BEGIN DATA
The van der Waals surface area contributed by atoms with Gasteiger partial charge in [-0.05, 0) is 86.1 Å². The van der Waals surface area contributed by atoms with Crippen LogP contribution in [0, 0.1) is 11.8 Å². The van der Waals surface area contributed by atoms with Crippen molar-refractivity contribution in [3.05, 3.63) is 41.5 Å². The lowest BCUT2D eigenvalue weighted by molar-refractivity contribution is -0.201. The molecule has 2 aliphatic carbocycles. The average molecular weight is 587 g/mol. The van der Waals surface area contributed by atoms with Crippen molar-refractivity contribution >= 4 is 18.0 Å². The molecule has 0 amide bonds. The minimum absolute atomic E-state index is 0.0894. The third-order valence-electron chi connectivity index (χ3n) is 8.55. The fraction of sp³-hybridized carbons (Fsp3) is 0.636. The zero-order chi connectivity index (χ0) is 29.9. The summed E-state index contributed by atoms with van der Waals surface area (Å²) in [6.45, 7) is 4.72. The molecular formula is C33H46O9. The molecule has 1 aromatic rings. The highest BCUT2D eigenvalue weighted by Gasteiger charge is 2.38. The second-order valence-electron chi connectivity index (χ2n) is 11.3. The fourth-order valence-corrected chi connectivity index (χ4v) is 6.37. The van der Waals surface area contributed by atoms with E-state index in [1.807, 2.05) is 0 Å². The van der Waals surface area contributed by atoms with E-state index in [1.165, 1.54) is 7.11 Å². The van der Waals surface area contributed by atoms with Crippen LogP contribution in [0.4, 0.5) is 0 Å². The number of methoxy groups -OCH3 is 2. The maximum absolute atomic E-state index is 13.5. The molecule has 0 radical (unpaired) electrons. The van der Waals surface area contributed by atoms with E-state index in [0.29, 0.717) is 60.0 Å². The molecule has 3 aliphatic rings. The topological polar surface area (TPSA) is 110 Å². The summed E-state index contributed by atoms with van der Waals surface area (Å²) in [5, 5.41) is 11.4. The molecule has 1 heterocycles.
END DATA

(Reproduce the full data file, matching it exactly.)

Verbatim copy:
The van der Waals surface area contributed by atoms with Gasteiger partial charge in [-0.05, 0) is 86.1 Å². The van der Waals surface area contributed by atoms with Crippen LogP contribution in [0, 0.1) is 11.8 Å². The van der Waals surface area contributed by atoms with Crippen molar-refractivity contribution in [3.05, 3.63) is 41.5 Å². The lowest BCUT2D eigenvalue weighted by molar-refractivity contribution is -0.201. The molecule has 2 aliphatic carbocycles. The average molecular weight is 587 g/mol. The van der Waals surface area contributed by atoms with Crippen molar-refractivity contribution >= 4 is 18.0 Å². The molecule has 0 amide bonds. The minimum absolute atomic E-state index is 0.0894. The third-order valence-electron chi connectivity index (χ3n) is 8.55. The fraction of sp³-hybridized carbons (Fsp3) is 0.636. The zero-order chi connectivity index (χ0) is 29.9. The summed E-state index contributed by atoms with van der Waals surface area (Å²) in [6.45, 7) is 4.72. The molecular formula is C33H46O9. The molecule has 1 aromatic rings. The highest BCUT2D eigenvalue weighted by Gasteiger charge is 2.38. The second-order valence-electron chi connectivity index (χ2n) is 11.3. The fourth-order valence-corrected chi connectivity index (χ4v) is 6.37. The van der Waals surface area contributed by atoms with E-state index in [1.807, 2.05) is 0 Å². The van der Waals surface area contributed by atoms with E-state index in [1.165, 1.54) is 7.11 Å². The van der Waals surface area contributed by atoms with Crippen LogP contribution in [0.4, 0.5) is 0 Å². The number of methoxy groups -OCH3 is 2. The maximum absolute atomic E-state index is 13.5. The molecule has 0 radical (unpaired) electrons. The van der Waals surface area contributed by atoms with E-state index in [0.29, 0.717) is 60.0 Å². The molecule has 3 aliphatic rings. The topological polar surface area (TPSA) is 110 Å². The summed E-state index contributed by atoms with van der Waals surface area (Å²) in [5, 5.41) is 11.4. The molecule has 1 heterocycles.